One thing I love about living in London is how many brilliant options there are for dates.
Forget Odeons packed full of sweaty, shrieking teenagers and flabby, flat-packed pizza chains. Forget googling ‘great date ideas Trull’ before giving up and taking your date to the same Indian you went to every Friday with your ex. Forget having to schlep out to the nearest town to be able to have a snog without half the village seeing and having a middle-class meltdown. In London, the world is your oyster and oysters are the food of love. This is the place where young lovers gorge.
Thankfully, the linguist has an appetite to rival my own. We start low key for our second date: a night in a street food market where we drink a nice bottle of Sauvignon Blanc and end up necking on a rooftop. Then a boat, dinner – and a film that we miss because we’re so busy talking we’ve barely finished our starters by the time the trailers are rolling.
Van Gogh next, where I ignore the audio instructions and end up listening to a description of a wheat field whilst staring at a wall. “I did something,” I say churlishly and she laughs: “I did wonder who would need instructions for something so simple,” she grins, “turns out it’s you.”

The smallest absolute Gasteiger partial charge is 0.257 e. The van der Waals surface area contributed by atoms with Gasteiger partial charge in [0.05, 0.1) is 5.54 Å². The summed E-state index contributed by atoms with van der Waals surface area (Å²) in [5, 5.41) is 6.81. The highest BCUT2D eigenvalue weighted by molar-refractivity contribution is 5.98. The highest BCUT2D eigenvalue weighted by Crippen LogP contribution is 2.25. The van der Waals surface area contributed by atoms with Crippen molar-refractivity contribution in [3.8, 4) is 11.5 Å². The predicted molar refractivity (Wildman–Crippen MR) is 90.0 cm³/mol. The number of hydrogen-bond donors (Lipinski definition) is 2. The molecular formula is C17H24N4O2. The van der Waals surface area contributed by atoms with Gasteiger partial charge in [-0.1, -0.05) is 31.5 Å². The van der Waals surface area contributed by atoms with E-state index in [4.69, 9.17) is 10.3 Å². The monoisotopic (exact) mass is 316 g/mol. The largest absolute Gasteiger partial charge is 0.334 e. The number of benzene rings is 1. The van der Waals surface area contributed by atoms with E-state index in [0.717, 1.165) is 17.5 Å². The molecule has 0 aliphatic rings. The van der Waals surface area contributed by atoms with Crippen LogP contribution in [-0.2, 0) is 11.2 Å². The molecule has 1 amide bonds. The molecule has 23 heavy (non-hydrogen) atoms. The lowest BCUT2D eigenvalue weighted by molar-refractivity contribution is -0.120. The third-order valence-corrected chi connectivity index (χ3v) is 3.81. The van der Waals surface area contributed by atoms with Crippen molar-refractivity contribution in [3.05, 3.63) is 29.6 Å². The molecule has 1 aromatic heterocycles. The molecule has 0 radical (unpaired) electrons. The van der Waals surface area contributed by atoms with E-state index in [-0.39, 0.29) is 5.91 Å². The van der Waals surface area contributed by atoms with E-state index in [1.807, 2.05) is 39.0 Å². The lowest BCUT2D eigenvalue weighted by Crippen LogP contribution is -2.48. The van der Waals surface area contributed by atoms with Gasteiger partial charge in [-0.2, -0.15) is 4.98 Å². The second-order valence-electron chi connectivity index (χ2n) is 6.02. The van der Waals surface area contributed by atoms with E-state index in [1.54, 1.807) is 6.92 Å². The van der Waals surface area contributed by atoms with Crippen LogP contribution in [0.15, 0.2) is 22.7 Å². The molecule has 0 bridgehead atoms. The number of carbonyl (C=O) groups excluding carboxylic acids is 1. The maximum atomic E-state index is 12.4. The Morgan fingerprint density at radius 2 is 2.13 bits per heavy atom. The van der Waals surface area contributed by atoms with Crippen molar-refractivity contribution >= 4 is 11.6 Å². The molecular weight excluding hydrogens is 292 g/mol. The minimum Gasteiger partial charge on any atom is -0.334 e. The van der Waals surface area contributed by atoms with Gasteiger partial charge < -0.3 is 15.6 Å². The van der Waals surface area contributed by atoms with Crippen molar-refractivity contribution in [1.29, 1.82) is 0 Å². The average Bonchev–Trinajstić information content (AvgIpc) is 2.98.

For our fifth date she gets us tickets to a play staged in a beguiling Victorian music hall. The watercolour frescoes and soft, crumbling limbs of the building sing of nostalgia and the anticipation of a thousand theatre-goers past. It’s a theatrical seduction. Then a sing-a-long version of Moulin Rouge where we scream like drunk cats and get novelty top hats to throw in the air for when Satine spirals from the heavens.
Rocketman, a Midsummer Night’s Dream, sparkling wine tastings under a floral pergola: the city’s finest offerings can’t sate our lust for the good life. Or maybe we can’t sate our lust for each other.
The food, oh god, the food. Shakespeare opined, “If music be the food of love, play on.” Bollocks to that – food is the food of love. We eat smoked trout and horseradish cream; butter-poached chicken with fragrant morels; pulled goat flatbreads with coconut and chilli stardust; a fat camembert with honeyed soldiers; smashed n’duja on toast; spiced soft shell crab tacos; pizza with a whole burrata shivering in the middle like a woman on the brink of an orgasm.
We eat chocolate for breakfast. We drink champagne in the bath. We meet up before separate nights out for no other reason than we want a snog. We make love. Once, twice, thrice – in a single night.
It’s a heady, orgiastic, rapturous, ravishing, ruinously expensive few weeks that flogs my senses into dumbfounded submission and spits me into bed at night like smashed brains on toast. Will it last? Who cares. This is the stuff dreams are made of.